Talking Georgetown Basketball with Former President Bill Clinton

Former President and Georgetown alum Bill Clinton looking sharp in blue and gray. (Photo by Mitchell Layton/Getty Images)

As the Big East Tournament was getting ready to kickoff, I took my annual pilgrimage to Harlem offices of former President Bill Clinton (SFS '68).  My former boss was gracious enough to make time for me to answer a few Casual questions about Georgetown and college basketball.  As we finished and I was leaving, I heard the former President say in a near whisper and to no one in particular, "I don't often read the blogs, but when I do it's always Casual, Casual Hoya. Because I'm the most interesting and casual man in the world."

Well all of that is made up except for the gracious part of the former President making time to answer a few questions for the blog.  I can tell you from experience, the man knows a lot about college basketball.  My first real memory of working for him was standing in a holding room watching Georgetown get beaten by the cheating likes of Marcus Camby, John Calipari and UMass.  I got to see the power of the Presidency that day.  We held up half of a city because the two of us wanted to see how the game ended.  Many a Saturday afternoon was spent catching glimpses of games between the very real pressures of being President.

So below are my casual questions and some Presidential answers.

As a New Yorker, how does the Big East tournament stack up as sporting event in terms of excitement and quality?

The Big East Tournament is the best and most exciting college basketball in the country. All the teams can win, all the teams are going to the NCAA tournament, and the officials let them play Big East basketball giving the lower seeds a chance.

Even as president, you always found time to follow college basketball. What's special about the college game that keeps you interested?

College basketball - both the men's and women's game - showcases both the abilities of individual players and the power and spirit of teamwork all season long. Pro-basketball has a higher percentage of gifted athletes, but isn't as interesting to watch until the playoffs.

I know you spent some time with John Thompson Jr. when you were in the White House. What were your impressions of him as both a coach and leader in the African American community?

Coach Thompson is a smart, charismatic, commanding leader who wanted his players to win every game and to win in life after basketball. Perhaps his most impressive success is the percentage of his men who completed their degree.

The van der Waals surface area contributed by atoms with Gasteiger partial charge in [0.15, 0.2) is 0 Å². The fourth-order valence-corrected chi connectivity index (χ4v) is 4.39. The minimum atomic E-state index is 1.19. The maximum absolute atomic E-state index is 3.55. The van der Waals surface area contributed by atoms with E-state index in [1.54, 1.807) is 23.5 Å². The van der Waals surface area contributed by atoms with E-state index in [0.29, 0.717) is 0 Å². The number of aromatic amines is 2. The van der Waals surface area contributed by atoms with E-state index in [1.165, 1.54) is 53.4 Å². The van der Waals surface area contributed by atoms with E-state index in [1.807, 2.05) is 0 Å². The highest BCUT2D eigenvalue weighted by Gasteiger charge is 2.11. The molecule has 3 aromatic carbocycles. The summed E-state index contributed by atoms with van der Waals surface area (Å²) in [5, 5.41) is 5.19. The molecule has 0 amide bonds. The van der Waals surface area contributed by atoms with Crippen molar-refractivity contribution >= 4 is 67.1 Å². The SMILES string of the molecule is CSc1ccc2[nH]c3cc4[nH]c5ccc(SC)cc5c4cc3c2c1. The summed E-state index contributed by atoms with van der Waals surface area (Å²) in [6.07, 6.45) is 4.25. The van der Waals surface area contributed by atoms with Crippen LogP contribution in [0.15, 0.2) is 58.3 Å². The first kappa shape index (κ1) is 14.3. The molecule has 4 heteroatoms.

Was basketball a big deal on campus when you were at Georgetown?

Yes, but we never made the NCAA and went to the NIT only once. Still, I went to lots of games and the spirit was there.

Georgetown's best teams were undoubtedly the Patrick Ewing led teams. Nolan Richardson also had some great teams at Arkansas. Who would have won that match up?

I don't know. Their styles of play were so different. I loved the 1994 Razorbacks National Championship team with its run and gun "40 minutes of hell." The Razorbacks were so deep that year and played almost everyone in every game. Corliss Williamson was the SEC Player of the Year but only averaged about 27 minutes per game. Coach Thompson's teams with Patrick Ewing played quintessential Big East basketball, physical, strong defense, low-scoring games often intimidating their opponents even before the game started. I'm not sure which team would win, but I'd love to have watched.

Clinton Global Initiative University ("CGI U") this year falls on Final Four weekend. Why is it important for you to stay engaged with college students and what can we expect from CGI U this year?

I love working with college students because they have such incredible ideas and they're so excited about getting in the trenches and getting the work done. About 1,000 students attend CGI University. They all have to apply to attend, and in their applications they make commitments that describe what they're going to do to make the world a better place. This year, the event's program is focused on very topical issues. We worked with MTV to develop a panel on the affordability of higher education. We also have a session that will examine how to increase innovation on campus and beyond, another on using social media as an organizing tool, and another on the bullying of gays and lesbians on college campuses. So I think it will be a great opportunity to meet some tremendously engaged students and learn about innovative work they're doing in a wide variety of areas. But I'll have to watch the Final Four on TV!

You got to see the Hoyas play at the Verizon Center against Syracuse. What were your impressions of the team this year? How far can they go this year?

Georgetown stumbled into the post-season largely because of injuries, but they've showed the ability to string wins together because they run a smart, efficient offense, take care of the basketball, and force teams to take difficult shots. I still think they can go deep in the NCAA Tournament, especially once they get Mr. Wright back!

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